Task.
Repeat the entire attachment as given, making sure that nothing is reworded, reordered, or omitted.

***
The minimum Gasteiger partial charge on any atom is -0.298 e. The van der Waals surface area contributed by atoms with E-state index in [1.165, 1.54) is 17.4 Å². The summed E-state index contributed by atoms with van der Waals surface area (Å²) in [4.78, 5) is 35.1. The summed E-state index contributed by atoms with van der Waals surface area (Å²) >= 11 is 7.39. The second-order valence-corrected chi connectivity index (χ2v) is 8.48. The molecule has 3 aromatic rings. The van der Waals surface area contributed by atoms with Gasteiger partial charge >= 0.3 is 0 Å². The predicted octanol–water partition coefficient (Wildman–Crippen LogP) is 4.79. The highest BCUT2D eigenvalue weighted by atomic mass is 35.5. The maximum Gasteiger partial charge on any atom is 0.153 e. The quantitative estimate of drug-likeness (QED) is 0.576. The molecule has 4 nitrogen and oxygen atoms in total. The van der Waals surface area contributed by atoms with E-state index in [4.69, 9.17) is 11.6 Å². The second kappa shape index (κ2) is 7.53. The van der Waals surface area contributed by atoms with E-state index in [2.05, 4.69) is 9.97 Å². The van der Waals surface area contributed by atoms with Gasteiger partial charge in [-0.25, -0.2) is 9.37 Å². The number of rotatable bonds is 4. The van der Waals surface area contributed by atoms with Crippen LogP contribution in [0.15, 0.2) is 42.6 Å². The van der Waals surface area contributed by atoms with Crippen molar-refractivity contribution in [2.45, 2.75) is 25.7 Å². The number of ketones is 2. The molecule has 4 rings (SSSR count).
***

The minimum Gasteiger partial charge on any atom is -0.298 e. The van der Waals surface area contributed by atoms with E-state index in [1.165, 1.54) is 17.4 Å². The summed E-state index contributed by atoms with van der Waals surface area (Å²) in [4.78, 5) is 35.1. The summed E-state index contributed by atoms with van der Waals surface area (Å²) >= 11 is 7.39. The second-order valence-corrected chi connectivity index (χ2v) is 8.48. The molecule has 3 aromatic rings. The van der Waals surface area contributed by atoms with Gasteiger partial charge >= 0.3 is 0 Å². The predicted octanol–water partition coefficient (Wildman–Crippen LogP) is 4.79. The highest BCUT2D eigenvalue weighted by atomic mass is 35.5. The maximum Gasteiger partial charge on any atom is 0.153 e. The quantitative estimate of drug-likeness (QED) is 0.576. The molecule has 4 nitrogen and oxygen atoms in total. The van der Waals surface area contributed by atoms with E-state index in [4.69, 9.17) is 11.6 Å². The second kappa shape index (κ2) is 7.53. The van der Waals surface area contributed by atoms with E-state index in [2.05, 4.69) is 9.97 Å². The van der Waals surface area contributed by atoms with Gasteiger partial charge in [-0.25, -0.2) is 9.37 Å². The number of rotatable bonds is 4. The van der Waals surface area contributed by atoms with Crippen LogP contribution in [0.15, 0.2) is 42.6 Å². The van der Waals surface area contributed by atoms with Crippen molar-refractivity contribution in [2.45, 2.75) is 25.7 Å². The number of ketones is 2. The molecule has 4 rings (SSSR count).